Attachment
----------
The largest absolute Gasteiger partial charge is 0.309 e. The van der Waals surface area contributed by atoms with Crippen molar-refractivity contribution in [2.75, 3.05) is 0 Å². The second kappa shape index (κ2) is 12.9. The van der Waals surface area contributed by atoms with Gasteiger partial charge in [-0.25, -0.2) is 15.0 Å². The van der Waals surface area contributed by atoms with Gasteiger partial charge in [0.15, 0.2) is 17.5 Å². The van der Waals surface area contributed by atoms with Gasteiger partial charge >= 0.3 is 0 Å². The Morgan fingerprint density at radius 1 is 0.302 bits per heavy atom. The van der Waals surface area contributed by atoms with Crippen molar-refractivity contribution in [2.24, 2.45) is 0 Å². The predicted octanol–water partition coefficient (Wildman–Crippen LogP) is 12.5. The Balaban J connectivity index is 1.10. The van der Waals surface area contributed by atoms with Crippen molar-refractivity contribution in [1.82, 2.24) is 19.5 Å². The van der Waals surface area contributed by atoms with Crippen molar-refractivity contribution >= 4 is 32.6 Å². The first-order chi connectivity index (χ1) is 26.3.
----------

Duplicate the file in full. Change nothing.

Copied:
The largest absolute Gasteiger partial charge is 0.309 e. The van der Waals surface area contributed by atoms with Crippen molar-refractivity contribution in [2.75, 3.05) is 0 Å². The second kappa shape index (κ2) is 12.9. The van der Waals surface area contributed by atoms with Gasteiger partial charge in [-0.25, -0.2) is 15.0 Å². The van der Waals surface area contributed by atoms with Gasteiger partial charge in [0.15, 0.2) is 17.5 Å². The van der Waals surface area contributed by atoms with Gasteiger partial charge >= 0.3 is 0 Å². The Morgan fingerprint density at radius 1 is 0.302 bits per heavy atom. The van der Waals surface area contributed by atoms with Crippen molar-refractivity contribution in [2.24, 2.45) is 0 Å². The predicted octanol–water partition coefficient (Wildman–Crippen LogP) is 12.5. The Balaban J connectivity index is 1.10. The van der Waals surface area contributed by atoms with Crippen molar-refractivity contribution in [1.82, 2.24) is 19.5 Å². The van der Waals surface area contributed by atoms with Crippen molar-refractivity contribution >= 4 is 32.6 Å². The first-order chi connectivity index (χ1) is 26.3.